Commitment to good investments, ability to say 'no' at heart of foreign aid reform
Published on September 27, 2012 at 5:27 AM
"During these tough budget times, citizens across the world rightfully question the effectiveness of government spending, including funds spent on foreign assistance," Daniel Yohannes, chief executive officer of the Millennium Challenge Corporation (MCC), writes in this Foreign Policy opinion piece. "At the Millennium Challenge Corporation, an independent U.S. foreign aid agency with a global investment portfolio of more than $9.3 billion, we believe our assistance should be earned," he writes. "MCC is an integral part of the administration's comprehensive efforts to modernize U.S. development policies and programs, placing us at the forefront of foreign aid reform," he continues, adding, "And one of the most effective tools we have to carry out this mission is the ability to say 'no.'"
"Because of our demanding development model, we tell many countries 'no' -- no to bad investments, no to corruption, no to backsliding on democratic rights, no to partnerships that fail to meet our strict selection standards," Yohannes writes, and cites the MCC's partnership with Malawi as an example. "Our collective experiences prove that commitments to good governance, investments in people, and economic freedom -- which includes the rule of law -- are the very foundation of achieving prosperity and economic growth," he writes. "World leaders recognize this and will continue the global conversation on this important issue when they meet this month at the United Nations General Assembly, where the rule of law will be the central theme," he continues, adding, "Our stance is clear: If your country is not committed to these principles, the Millennium Challenge Corporation will say no" (9/24).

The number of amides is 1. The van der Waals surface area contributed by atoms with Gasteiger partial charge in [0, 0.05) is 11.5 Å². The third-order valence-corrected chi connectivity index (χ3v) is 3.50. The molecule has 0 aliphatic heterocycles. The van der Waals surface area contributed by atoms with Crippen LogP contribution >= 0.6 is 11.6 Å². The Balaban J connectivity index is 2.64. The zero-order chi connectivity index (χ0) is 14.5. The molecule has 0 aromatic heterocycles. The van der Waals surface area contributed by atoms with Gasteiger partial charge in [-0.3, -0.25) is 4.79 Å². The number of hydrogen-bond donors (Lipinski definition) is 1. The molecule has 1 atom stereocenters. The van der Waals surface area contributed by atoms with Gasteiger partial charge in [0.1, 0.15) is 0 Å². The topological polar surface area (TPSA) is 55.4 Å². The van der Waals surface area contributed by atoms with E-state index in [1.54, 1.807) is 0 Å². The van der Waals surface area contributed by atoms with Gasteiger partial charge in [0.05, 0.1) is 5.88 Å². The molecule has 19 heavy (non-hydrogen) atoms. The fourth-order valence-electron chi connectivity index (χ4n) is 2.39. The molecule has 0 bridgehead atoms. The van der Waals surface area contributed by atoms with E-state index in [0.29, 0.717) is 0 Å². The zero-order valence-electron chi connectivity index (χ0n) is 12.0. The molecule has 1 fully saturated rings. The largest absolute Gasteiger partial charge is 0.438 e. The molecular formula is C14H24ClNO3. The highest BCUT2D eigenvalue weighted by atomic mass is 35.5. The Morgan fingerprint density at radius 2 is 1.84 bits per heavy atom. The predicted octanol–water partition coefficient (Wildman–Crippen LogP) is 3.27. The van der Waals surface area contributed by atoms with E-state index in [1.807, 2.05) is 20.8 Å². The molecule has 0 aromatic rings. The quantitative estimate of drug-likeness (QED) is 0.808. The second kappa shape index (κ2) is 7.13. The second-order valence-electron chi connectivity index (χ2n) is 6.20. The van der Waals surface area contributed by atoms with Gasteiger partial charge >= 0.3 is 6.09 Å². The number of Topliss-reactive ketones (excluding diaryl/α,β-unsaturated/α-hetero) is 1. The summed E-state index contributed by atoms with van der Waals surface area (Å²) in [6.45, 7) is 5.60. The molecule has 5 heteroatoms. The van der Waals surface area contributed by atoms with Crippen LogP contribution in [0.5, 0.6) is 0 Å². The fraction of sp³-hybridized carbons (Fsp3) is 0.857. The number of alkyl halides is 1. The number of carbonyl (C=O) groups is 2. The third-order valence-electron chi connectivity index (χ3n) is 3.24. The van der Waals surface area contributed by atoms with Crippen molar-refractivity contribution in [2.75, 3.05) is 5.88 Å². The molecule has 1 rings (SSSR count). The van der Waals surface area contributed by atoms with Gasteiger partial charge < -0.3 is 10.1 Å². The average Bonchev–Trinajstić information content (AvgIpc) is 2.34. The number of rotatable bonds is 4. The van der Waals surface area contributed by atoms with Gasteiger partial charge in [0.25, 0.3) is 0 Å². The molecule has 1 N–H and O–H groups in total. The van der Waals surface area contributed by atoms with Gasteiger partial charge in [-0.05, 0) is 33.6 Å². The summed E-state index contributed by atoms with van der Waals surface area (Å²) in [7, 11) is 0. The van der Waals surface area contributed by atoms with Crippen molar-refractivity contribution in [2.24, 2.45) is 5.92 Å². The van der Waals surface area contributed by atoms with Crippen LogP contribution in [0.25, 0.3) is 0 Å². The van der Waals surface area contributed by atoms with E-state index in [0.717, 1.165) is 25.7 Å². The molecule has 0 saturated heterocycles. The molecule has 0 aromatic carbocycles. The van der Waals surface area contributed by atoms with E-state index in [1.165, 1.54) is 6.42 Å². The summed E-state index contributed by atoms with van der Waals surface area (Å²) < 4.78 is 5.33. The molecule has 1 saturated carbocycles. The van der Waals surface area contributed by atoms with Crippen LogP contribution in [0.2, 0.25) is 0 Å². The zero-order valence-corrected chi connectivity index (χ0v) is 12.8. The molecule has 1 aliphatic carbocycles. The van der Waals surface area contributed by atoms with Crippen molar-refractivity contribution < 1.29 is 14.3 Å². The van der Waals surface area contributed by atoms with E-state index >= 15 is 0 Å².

This article was reprinted from kaiserhealthnews.org with permission from the Henry J. Kaiser Family Foundation. Kaiser Health News, an editorially independent news service, is a program of the Kaiser Family Foundation, a nonpartisan health care policy research organization unaffiliated with Kaiser Permanente.